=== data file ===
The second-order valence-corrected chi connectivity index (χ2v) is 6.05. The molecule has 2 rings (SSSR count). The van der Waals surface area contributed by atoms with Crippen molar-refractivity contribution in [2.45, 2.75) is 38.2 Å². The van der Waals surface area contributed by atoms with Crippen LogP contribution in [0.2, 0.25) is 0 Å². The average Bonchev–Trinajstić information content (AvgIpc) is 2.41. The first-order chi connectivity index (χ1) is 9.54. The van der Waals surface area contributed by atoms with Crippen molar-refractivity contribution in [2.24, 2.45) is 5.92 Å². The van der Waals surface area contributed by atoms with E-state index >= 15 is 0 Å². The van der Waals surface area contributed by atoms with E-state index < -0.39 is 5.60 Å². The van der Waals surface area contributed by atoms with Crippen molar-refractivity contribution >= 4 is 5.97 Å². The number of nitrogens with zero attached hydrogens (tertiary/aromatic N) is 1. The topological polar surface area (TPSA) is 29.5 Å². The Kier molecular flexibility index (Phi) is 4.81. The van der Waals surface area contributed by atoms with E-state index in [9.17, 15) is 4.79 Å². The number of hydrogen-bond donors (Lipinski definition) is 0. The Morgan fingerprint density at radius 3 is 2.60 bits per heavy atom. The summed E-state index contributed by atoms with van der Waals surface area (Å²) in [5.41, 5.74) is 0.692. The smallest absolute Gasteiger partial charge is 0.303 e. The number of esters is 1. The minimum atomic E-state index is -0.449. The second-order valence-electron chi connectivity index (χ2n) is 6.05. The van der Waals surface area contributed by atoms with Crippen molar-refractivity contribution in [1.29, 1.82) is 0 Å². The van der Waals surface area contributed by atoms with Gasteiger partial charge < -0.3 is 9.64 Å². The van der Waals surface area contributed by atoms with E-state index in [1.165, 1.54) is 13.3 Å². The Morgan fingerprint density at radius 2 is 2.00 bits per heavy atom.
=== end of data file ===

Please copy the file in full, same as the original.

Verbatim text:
The second-order valence-corrected chi connectivity index (χ2v) is 6.05. The molecule has 2 rings (SSSR count). The van der Waals surface area contributed by atoms with Crippen molar-refractivity contribution in [2.45, 2.75) is 38.2 Å². The van der Waals surface area contributed by atoms with Crippen LogP contribution in [0.2, 0.25) is 0 Å². The average Bonchev–Trinajstić information content (AvgIpc) is 2.41. The first-order chi connectivity index (χ1) is 9.54. The van der Waals surface area contributed by atoms with Crippen molar-refractivity contribution in [2.24, 2.45) is 5.92 Å². The van der Waals surface area contributed by atoms with E-state index >= 15 is 0 Å². The van der Waals surface area contributed by atoms with E-state index < -0.39 is 5.60 Å². The van der Waals surface area contributed by atoms with Crippen molar-refractivity contribution >= 4 is 5.97 Å². The number of nitrogens with zero attached hydrogens (tertiary/aromatic N) is 1. The topological polar surface area (TPSA) is 29.5 Å². The Kier molecular flexibility index (Phi) is 4.81. The van der Waals surface area contributed by atoms with E-state index in [9.17, 15) is 4.79 Å². The number of hydrogen-bond donors (Lipinski definition) is 0. The Morgan fingerprint density at radius 3 is 2.60 bits per heavy atom. The summed E-state index contributed by atoms with van der Waals surface area (Å²) in [5.41, 5.74) is 0.692. The smallest absolute Gasteiger partial charge is 0.303 e. The number of esters is 1. The minimum atomic E-state index is -0.449. The second-order valence-electron chi connectivity index (χ2n) is 6.05. The van der Waals surface area contributed by atoms with Crippen molar-refractivity contribution in [1.29, 1.82) is 0 Å². The van der Waals surface area contributed by atoms with Gasteiger partial charge < -0.3 is 9.64 Å². The van der Waals surface area contributed by atoms with E-state index in [1.165, 1.54) is 13.3 Å². The Morgan fingerprint density at radius 2 is 2.00 bits per heavy atom.